It’s worth remembering too how sluggish Aykroyd’s idea for the sequel was, and how his murmurings for the third one didn’t exactly capture imaginations. His passion for the material is commendable, but he’s too geeky about the subject to be sufficiently irreverent with it. Which may kind of work for his and Ramis’ characters, but it doesn’t for keeping the comedy engine turning over. So that’s left to Murray, since Ivan Reitman has little idea of what he’s doing.


Reitman’s the biggest problem with the movie, in that everything about the way he makes it has that rather artless “Don’t worry. It doesn’t matter. We’re only shooting a comedy here, guys” vibe. His camerawork is wholly uninventive, while his sets are shot to look entirely like sets. He has no particular facility with the effects. The difference to the same year’s also very funny Gremlins couldn’t be more marked. A much better choice to helm, particularly given his superior blend of scares and laughs in An American Werewolf in London, would have been John Landis. But what you have instead is Reitman encouraging the vibe of an extended skit, an extension of SNL, because unlike even the ramshackle The Blues Brothers, there’s nothing cinematic about the filmmaking (to be fair, Reitman did a much better job nearly two decades later, with Evolution, a failed attempt at an aliens-busters).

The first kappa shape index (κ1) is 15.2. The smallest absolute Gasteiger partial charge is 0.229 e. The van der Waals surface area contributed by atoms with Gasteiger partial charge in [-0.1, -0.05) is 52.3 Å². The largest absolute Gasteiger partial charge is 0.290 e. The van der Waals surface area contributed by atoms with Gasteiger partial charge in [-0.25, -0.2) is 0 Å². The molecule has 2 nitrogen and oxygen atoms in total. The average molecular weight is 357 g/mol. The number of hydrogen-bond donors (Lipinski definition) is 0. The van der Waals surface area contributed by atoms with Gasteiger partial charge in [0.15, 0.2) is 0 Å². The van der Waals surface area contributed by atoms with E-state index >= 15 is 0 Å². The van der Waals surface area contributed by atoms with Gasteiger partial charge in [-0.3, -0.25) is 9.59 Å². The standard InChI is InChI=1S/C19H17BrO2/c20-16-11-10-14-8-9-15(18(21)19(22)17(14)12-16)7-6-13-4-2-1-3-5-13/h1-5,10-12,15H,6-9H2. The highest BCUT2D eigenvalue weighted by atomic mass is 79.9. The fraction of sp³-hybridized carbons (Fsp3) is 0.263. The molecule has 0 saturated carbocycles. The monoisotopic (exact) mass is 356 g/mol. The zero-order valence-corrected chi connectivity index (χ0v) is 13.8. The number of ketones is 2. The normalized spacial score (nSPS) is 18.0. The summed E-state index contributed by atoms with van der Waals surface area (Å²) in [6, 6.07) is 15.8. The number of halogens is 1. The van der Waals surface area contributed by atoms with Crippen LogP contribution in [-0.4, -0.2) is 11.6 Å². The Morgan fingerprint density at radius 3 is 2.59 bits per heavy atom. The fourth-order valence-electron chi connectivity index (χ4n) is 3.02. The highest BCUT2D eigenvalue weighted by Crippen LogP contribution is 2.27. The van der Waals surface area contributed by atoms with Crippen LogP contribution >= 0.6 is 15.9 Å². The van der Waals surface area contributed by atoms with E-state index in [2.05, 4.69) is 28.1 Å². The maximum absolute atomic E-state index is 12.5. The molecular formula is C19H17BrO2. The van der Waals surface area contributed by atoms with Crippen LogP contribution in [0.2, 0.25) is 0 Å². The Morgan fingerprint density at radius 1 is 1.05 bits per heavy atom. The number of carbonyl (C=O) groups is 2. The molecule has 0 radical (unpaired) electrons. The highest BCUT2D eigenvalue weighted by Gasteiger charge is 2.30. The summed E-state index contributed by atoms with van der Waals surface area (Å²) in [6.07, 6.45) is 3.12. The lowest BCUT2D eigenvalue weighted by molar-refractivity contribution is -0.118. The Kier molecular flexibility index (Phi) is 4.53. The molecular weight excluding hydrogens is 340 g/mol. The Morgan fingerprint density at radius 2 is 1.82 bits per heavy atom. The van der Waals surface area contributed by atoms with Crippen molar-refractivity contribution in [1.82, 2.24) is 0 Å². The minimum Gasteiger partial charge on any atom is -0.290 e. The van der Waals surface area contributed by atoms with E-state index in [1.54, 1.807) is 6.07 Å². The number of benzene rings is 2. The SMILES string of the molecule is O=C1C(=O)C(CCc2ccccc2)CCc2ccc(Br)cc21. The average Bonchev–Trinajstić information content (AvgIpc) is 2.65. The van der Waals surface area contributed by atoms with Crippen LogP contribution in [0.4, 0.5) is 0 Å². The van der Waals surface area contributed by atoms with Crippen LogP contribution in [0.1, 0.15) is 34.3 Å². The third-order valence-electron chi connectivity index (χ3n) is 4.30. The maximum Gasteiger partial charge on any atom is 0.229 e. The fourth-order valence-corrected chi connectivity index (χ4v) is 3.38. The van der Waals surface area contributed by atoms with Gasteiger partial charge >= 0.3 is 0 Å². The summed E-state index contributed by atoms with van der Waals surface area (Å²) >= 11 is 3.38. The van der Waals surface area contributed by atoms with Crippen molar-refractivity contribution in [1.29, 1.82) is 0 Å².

If Reitman isn’t up to much (Pauline Kael was spot-on when she singled out the “sluggish, kids-movie pacing”), Elmer Bernstein’s score is stranded out of time, as if written for a decades-old revue rather than a supernatural comedy (how different it could have been, given his contribution to American Werewolf). And, aside from Ray Parker Jr, the supporting soundtrack is uniformly awful.


Generally though, the response from critics was as effusive as it was from audiences (Kael also noted it was one of those comedies, “acclaimed for all the things it wants to be but isn’t”, although she invokes Trading Places in this assessment, which almost is). Bart Mills, in The Film Yearbook Volume 4, called it “the best silly movie in years” and “two hours of heaven for 12-year-olds” (he’s out by about 15 minutes, and as one of approximately that age at the time, well, you know what I think, but mostly he’s probably correct in terms of the target audience).


Stantz: I guess we should split up.
Venkman: Yeah, we can do more damage that way.

However lukewarm I am on the picture as a whole, the cast deserve full credit. Well, with the exception of Ernie Hudson, who, sadly, sucks all the energy out of the room whenever Zeddmore’s on screen. Not funny, not dramatic, not much of anything really. When Murphy opted out, they should probably just have excised Winston altogether. As it is, the character’s inclusion ends up looking like half-hearted tokenism. There’s a scene with Stantz where they’re discussing the Book of Revelation, memorable only for how leaden it is. That, and for both characters smoking (there’s a LOT of smoking in the movie).